The purpose of this castle, apart from defence, appears to have been as a prison with many references to prisoners at the castle as well as many prisoner deaths. The building of the castle saw Roscrea rapidly grow in size from a small ecclesiastical town to a defensive town.  The urban centre of the town shifted from the monasteries to the around the castle.  For the next few centuries Roscrea remained peaceful and escaped large violence during the Gaelic resurgence largely due to intermarriage and good relations between the Butlers and the O’Carrolls.   During the Wars of the Roses in Britain in the 15th century, Butler power waned and the O’Briens of Thomond the Fitzgeralds of Kildare began extending their power towards Roscrea, both seeking to fill the vacuum.  As a result of the Butlers close relationship with the O’Carrolls the castle and its lands came more and more under O’Carroll influence and it even appears that for periods of time the O’Carrolls actually occupied the castle.  This tense political situation in the 15th century can be marked by a revolt of friars in 1477 which badly damaged the castle and resulted in the destruction of the friary after which the present friary was built.  However, Roscrea suffered under the O’Carrolls and the town became described as a ghost town although the records we have are English records and full anti-Irish racism. A decline seemed inevitable as many living in the town were Butler supporters and were even driven out by the O’Carrolls or left of their own accord.  The revolt of 1477 probably didn’t help matters either.  When the Butlers tried to get back their lands in the midlands their good relationship with the O’Carrolls broke down and war erupted between the two families.  After three wars the Butlers won out and set about repairing the severely damaged castle and town as a result of years of neglect and conflict.  However, during the rebuilding of Roscrea in 1568 there was a dispute among the Butlers. The tenth earl of Ormond, Thomas Butler (known as the Black earl) was based in Carlow and decided to shift his focus to Tipperary and this came at the expense of his younger brothers Sir Edmund Butler and Edward Butler.  Eventually hostilities broke out and Edmund and Edward marched on Roscrea, took the castle and resumed hostilities with the O’Carrolls. This was the beginning of a revolt and the brothers tried to overthrow their brother and royal power in Ireland. They were unsuccessful and the Black earl soon regained power.  The castle was then put up for rent by the earl and saw many tenants over the coming century including many Butlers from other branches of the family. By 1596 the Butlers has driven the O’Carrolls out of the Roscrea area.  The first half of the 17th century was relatively peaceful for Roscrea and the castle passed from Butler to Butler.  However, in 1649 the castle was taken by the O’Neils and came back under Irish control – it was quickly retaken by Cromwellian forces in 1650.  The castle was garrisoned under Cromwell and was one of the castles listed for destruction in 1692.  Although many castles were unfortunately destroyed Roscrea was spared this fate and was allowed to stand.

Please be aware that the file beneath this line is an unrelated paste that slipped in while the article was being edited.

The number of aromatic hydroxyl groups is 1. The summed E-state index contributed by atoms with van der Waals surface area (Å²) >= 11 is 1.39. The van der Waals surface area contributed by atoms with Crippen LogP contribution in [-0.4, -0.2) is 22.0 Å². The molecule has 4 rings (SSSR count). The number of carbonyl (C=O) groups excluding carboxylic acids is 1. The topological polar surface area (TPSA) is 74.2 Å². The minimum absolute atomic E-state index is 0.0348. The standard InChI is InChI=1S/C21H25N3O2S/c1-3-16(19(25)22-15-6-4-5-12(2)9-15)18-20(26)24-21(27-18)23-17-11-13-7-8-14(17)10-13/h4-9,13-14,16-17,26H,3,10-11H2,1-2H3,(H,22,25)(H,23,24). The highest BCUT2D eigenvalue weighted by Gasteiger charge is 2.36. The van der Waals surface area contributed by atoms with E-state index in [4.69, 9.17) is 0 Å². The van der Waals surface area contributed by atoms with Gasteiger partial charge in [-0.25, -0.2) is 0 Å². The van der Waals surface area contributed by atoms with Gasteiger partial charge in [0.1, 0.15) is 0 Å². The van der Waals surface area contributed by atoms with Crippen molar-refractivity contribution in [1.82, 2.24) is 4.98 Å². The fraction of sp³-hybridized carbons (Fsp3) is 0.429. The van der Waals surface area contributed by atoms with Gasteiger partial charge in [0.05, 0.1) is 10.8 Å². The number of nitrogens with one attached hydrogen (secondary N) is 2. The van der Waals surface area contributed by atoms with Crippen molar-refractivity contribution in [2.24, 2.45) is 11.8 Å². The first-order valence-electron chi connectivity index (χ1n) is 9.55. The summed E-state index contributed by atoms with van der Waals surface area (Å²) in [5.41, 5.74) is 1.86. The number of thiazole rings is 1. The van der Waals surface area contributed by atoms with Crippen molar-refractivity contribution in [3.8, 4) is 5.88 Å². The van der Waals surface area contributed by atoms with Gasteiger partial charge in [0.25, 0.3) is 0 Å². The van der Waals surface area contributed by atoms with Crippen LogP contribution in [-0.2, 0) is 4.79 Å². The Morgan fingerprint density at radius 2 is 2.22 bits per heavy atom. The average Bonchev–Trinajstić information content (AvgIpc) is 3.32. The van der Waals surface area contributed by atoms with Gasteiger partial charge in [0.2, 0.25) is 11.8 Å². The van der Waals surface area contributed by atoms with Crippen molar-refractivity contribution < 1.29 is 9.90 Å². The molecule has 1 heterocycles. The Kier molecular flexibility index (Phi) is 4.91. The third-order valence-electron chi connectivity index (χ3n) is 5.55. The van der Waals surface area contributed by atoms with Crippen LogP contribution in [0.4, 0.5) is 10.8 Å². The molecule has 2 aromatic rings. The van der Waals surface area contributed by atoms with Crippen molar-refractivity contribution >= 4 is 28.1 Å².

After centuries of control the Butlers sold the castle and town to Robert Curtis of Inane in 1703 who in turn sold it to John Damer in 1722.  Within the castle courtyard the Damers built their family home, Damer House (which I will be dealing with separately).  From the early 17th century there was a permanent barracks in Roscrea and the castle eventually was used for this purpose from 1798 onwards with roughly 350 men stationed there. By this time the castle was in poor repair with its gatehouse blocked up the roof caved in. The roof was repaired in 1850, although by the turn of the 20th century the castle appears to have been completely abandoned.  It became a National Monument in 1908 and came under the care of the county council after the War of Independence in 1922.  The whole site, including Damer House was handed over to the state in 1986 who have conserved and restored the castle.